Our solar system, home to Earth and the other seven planets, may be the equivalent of our own backyard in astronomical terms, but it's still full of surprises. The latest, according to NASA, is that the entire solar system has a humongous tail, estimated to be a cool 93 billion miles long (1,000 times further than the distance from the Earth to the Sun). Called the "heliotail," the structure is made up of solar wind, or particles originally released by the Sun, some of which travel billions of miles past all the planets and escape the magnetic field surrounding the solar system. The particles are invisible to the naked eye by the time they reach the edge of the field. Nonetheless, scientists had long suspected that our solar system had such a tail based on telescopic observations of similar tails trailing other star systems, but our heliotail had never been accurately detected — until now.
"We did not have any data prior to IBEX to tell us if a tail existed."
Credit for the reveal goes to NASA's Interstellar Boundary Explorer (IBEX) mission, an unmanned particle-detecting spacecraft launched in 2008 and which remains in orbit around the Earth. "We did not have any data prior to IBEX to tell us if a tail existed, what it looked like, or how various particles behaved within that region," noted Dave McComas, IBEX's principal investigator, in a blog post today. But after three-years-worth of observations, the mission finally compiled enough data on neutral particles streaming back into the solar system from the tail, for scientists to be able to identify it and map its structure.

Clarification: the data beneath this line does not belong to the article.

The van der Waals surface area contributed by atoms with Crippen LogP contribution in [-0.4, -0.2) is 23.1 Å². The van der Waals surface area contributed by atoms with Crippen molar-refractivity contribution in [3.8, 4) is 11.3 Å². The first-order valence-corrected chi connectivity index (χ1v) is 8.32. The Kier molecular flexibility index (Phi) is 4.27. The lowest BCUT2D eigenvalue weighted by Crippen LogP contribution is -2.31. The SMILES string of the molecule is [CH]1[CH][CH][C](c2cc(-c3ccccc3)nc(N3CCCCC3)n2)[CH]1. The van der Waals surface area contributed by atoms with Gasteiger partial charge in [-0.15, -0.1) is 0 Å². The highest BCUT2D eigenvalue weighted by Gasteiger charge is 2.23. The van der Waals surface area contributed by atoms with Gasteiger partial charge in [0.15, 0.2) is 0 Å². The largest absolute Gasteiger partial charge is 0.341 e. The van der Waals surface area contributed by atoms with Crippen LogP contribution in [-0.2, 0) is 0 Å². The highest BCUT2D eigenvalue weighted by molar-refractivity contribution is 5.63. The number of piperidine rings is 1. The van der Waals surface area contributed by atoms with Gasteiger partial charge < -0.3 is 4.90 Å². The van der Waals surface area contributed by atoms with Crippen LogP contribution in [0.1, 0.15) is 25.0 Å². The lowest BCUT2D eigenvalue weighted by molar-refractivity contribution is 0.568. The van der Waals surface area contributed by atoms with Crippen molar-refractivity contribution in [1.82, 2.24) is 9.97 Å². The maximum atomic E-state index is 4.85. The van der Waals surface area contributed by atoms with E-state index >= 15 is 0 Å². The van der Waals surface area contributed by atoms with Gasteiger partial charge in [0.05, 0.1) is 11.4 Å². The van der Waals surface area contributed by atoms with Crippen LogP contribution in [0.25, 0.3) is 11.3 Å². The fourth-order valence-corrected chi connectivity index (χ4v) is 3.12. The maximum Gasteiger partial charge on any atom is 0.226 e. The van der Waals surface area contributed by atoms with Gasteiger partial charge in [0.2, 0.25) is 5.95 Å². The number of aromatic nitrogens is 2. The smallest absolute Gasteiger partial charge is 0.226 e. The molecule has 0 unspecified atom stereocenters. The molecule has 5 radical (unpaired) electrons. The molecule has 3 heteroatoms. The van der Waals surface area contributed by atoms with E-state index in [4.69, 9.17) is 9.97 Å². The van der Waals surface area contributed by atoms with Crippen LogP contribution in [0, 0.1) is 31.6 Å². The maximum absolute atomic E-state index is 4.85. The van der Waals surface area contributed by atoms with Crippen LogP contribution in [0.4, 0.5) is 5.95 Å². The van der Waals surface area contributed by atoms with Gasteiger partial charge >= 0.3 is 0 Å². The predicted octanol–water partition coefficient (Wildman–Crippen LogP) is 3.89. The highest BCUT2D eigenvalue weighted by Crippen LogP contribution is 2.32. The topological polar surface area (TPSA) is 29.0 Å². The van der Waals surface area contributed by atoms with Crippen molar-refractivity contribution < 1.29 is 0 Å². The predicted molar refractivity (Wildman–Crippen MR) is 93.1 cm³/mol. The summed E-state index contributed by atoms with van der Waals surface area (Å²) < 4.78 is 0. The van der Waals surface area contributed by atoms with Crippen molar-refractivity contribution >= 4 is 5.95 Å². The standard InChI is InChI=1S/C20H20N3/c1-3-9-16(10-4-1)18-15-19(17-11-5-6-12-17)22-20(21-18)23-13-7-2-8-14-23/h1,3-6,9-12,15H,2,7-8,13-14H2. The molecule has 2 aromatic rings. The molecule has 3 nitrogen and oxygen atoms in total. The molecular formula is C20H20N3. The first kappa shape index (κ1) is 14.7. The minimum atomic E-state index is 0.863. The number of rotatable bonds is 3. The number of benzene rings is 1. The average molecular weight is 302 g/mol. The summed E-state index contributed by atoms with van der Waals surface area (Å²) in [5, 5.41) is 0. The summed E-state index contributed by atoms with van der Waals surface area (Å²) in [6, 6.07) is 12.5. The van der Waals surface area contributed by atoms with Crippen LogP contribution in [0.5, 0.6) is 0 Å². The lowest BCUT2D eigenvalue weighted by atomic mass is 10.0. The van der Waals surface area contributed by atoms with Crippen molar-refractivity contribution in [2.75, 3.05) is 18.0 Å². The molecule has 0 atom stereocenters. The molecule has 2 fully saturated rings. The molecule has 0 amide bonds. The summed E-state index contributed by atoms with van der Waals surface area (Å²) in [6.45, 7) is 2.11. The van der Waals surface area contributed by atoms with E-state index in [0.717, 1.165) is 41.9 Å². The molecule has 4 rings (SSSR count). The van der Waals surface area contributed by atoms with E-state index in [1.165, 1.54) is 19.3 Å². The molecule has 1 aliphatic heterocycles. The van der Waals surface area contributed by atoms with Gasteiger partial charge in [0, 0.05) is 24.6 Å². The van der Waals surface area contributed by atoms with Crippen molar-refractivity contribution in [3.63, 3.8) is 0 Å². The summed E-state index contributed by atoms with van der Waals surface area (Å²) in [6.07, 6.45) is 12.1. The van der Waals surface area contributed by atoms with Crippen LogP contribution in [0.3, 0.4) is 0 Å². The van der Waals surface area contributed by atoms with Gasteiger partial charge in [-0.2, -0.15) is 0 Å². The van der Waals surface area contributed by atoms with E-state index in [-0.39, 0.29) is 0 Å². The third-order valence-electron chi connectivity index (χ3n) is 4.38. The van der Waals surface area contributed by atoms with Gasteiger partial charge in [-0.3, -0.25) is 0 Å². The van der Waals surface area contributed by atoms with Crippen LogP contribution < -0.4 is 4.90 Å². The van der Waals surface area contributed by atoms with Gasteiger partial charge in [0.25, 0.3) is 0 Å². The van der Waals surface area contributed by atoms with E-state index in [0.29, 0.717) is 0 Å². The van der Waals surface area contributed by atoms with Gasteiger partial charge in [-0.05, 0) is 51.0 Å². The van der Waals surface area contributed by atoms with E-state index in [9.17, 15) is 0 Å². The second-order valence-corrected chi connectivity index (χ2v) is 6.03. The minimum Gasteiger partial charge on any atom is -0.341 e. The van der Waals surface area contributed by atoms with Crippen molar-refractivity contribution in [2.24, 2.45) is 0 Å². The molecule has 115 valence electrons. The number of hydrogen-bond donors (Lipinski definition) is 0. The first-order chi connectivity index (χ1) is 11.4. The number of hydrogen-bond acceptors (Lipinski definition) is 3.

IBEX's observations did not disappoint: aside from being enormous in size, the tail also appears to have an unusual "clover"-like shape, with four individual lobes of particles emanating from the outside of the solar system that twist as the solar system moves through the galaxy, thanks to the pressure of the system's magnetic field. Scientists are still working to find out just how long the tail is — 93 billion miles may be a conservative estimate, but the initial results appear in a study published today in The Astrophysical Journal. Unfortunately, the study doesn't provide any insight as to how the solar system's tale compares to the hairstyle of the 1980s.